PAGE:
Ever since he took control of the Dallas Cowboys in the late ’80s, Jerry Jones has made his mark on America’s Team. No matter what anyone thinks of the Cowboys or Jones, one thing is for sure: They’re his team, and he’s the one pulling the strings. While this can be refreshing for a football team, it can also be paralyzing.
As the Cowboys head into an offseason filled with question marks after a disappointing 2019, they must ask themselves: Is Jerry Jones hurting the team more than he thinks?
Jerry Jones’s history with head coaches
Despite his brash personality, Jones has never been one to make outlandish choices concerning his head coaches. In fact, over the last decade, he’s introduced quite a bit of stability from a coaching standpoint — perhaps even to the Cowboys’ detriment. Since Jones bought the team, here are the head coaches he’s hired:
- Jimmy Johnson
- Barry Switzer
- Chan Gailey
- Dave Campo
- Bill Parcells
- Wade Phillips
- Jason Garrett
The last time Jones led a coaching search was after Bill Parcells left in 2007, and he hired Wade Phillips. Parcells was also the only coach Jones has ever given control over personnel decisions.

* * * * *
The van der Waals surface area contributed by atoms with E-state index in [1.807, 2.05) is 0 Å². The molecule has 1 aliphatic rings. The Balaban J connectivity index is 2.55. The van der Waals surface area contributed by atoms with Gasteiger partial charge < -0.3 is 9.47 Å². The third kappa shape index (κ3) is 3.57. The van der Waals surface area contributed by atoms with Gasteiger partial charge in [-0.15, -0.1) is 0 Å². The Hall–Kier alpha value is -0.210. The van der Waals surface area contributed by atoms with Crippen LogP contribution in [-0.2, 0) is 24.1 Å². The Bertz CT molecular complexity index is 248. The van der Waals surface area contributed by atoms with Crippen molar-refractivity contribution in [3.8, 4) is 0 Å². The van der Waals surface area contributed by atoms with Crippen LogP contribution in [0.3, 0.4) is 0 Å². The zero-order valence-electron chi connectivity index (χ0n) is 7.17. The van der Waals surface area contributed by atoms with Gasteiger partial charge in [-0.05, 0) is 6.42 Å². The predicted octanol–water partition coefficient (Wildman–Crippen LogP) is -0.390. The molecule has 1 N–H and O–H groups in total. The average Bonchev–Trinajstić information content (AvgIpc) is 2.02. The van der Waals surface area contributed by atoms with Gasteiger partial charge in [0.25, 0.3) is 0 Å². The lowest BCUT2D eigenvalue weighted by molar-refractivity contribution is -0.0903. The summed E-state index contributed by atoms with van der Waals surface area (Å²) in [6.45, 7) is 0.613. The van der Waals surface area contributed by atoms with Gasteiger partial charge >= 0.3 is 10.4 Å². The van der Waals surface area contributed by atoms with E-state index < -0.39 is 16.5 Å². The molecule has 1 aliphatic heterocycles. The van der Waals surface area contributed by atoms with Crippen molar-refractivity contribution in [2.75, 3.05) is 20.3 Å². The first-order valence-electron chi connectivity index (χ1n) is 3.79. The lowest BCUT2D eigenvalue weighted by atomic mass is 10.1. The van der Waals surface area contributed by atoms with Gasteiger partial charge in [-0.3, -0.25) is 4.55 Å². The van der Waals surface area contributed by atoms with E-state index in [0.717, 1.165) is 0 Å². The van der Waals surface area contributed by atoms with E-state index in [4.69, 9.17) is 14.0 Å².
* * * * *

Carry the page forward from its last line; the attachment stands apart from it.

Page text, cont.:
For every other coach, Jones has acted as the team’s general manager. It’s a unique setup unlike any other NFL team. Most owners hire front-office staff to make decisions then get out of the way. In Jones’ case, he’s hired a front office to essentially do his bidding.
The Cowboys’ current coaching situation
Garrett’s contract has expired and it seems like Jones is moving on from him as head coach. Over 10 seasons, Garrett went 85-67 with only two playoff victories and three playoff losses. Despite winning three NFC East titles, Garrett hasn’t got the Cowboys as far as the NFC championship game. You’d be hard-pressed to find anyone arguing with Jones wanting to move on.
But this also raises the question of who Jones could convince to replace Garrett. The Dallas Cowboys are one of the most popular teams in the league. But will a young head coach — or even an experienced veteran — want to play under an owner who makes personnel decisions? It may feel as if he’s being undermined.
In the above clip from ESPN’s Get Up, the panel discusses how some head coaches may avoid Dallas due to Jones’ interference. It could be a factor in who the Cowboys convince to coach next season.
Is Jerry Jones hurting the Cowboys more than he thinks?
After every game, Jones meets with the media to discuss the Cowboys’ performance. This will have cascading impacts on the head coach’s ability to do his job. As Mike Tannenbaum said on Get Up:
“Monday morning, part of your job description is to parse the words of what your boss says … We all want to be held accountable. But if Jerry Jones doesn’t change his behavior, this is going to be a less attractive job.”
There is no question that Jones’ behavior makes the head-coach job more difficult and, in turn, hurts the Cowboys. If Jones wants to run the team, that’s one thing. But putting added pressure on the people he hires by publicly calling them out can hurt the franchise. It may limit who they’re able to hire.